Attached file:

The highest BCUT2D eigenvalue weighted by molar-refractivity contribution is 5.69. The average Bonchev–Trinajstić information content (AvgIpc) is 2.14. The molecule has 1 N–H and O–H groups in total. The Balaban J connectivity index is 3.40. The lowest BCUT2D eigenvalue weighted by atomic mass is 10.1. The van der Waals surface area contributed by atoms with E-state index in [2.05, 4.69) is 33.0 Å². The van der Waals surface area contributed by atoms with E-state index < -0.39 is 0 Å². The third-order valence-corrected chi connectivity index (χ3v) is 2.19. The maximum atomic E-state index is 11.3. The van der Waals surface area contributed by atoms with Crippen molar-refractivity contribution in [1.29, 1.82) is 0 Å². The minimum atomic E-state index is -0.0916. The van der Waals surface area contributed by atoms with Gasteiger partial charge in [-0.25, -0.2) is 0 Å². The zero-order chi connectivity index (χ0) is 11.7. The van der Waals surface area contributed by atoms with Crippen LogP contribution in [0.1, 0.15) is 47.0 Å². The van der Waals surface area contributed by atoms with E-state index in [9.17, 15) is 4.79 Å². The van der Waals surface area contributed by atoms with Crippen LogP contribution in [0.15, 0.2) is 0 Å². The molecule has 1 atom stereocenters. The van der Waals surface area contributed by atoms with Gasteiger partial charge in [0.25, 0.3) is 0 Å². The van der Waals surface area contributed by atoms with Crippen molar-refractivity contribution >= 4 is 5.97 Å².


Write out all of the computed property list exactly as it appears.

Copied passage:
The highest BCUT2D eigenvalue weighted by molar-refractivity contribution is 5.69. The average Bonchev–Trinajstić information content (AvgIpc) is 2.14. The molecule has 1 N–H and O–H groups in total. The Balaban J connectivity index is 3.40. The lowest BCUT2D eigenvalue weighted by atomic mass is 10.1. The van der Waals surface area contributed by atoms with E-state index in [2.05, 4.69) is 33.0 Å². The van der Waals surface area contributed by atoms with E-state index < -0.39 is 0 Å². The third-order valence-corrected chi connectivity index (χ3v) is 2.19. The maximum atomic E-state index is 11.3. The van der Waals surface area contributed by atoms with Crippen molar-refractivity contribution in [1.29, 1.82) is 0 Å². The minimum atomic E-state index is -0.0916. The van der Waals surface area contributed by atoms with Gasteiger partial charge in [-0.25, -0.2) is 0 Å². The zero-order chi connectivity index (χ0) is 11.7. The van der Waals surface area contributed by atoms with Crippen LogP contribution in [0.1, 0.15) is 47.0 Å². The van der Waals surface area contributed by atoms with E-state index in [9.17, 15) is 4.79 Å². The van der Waals surface area contributed by atoms with Crippen LogP contribution in [0.15, 0.2) is 0 Å². The molecule has 1 atom stereocenters. The van der Waals surface area contributed by atoms with Gasteiger partial charge in [0.25, 0.3) is 0 Å². The van der Waals surface area contributed by atoms with Crippen molar-refractivity contribution >= 4 is 5.97 Å².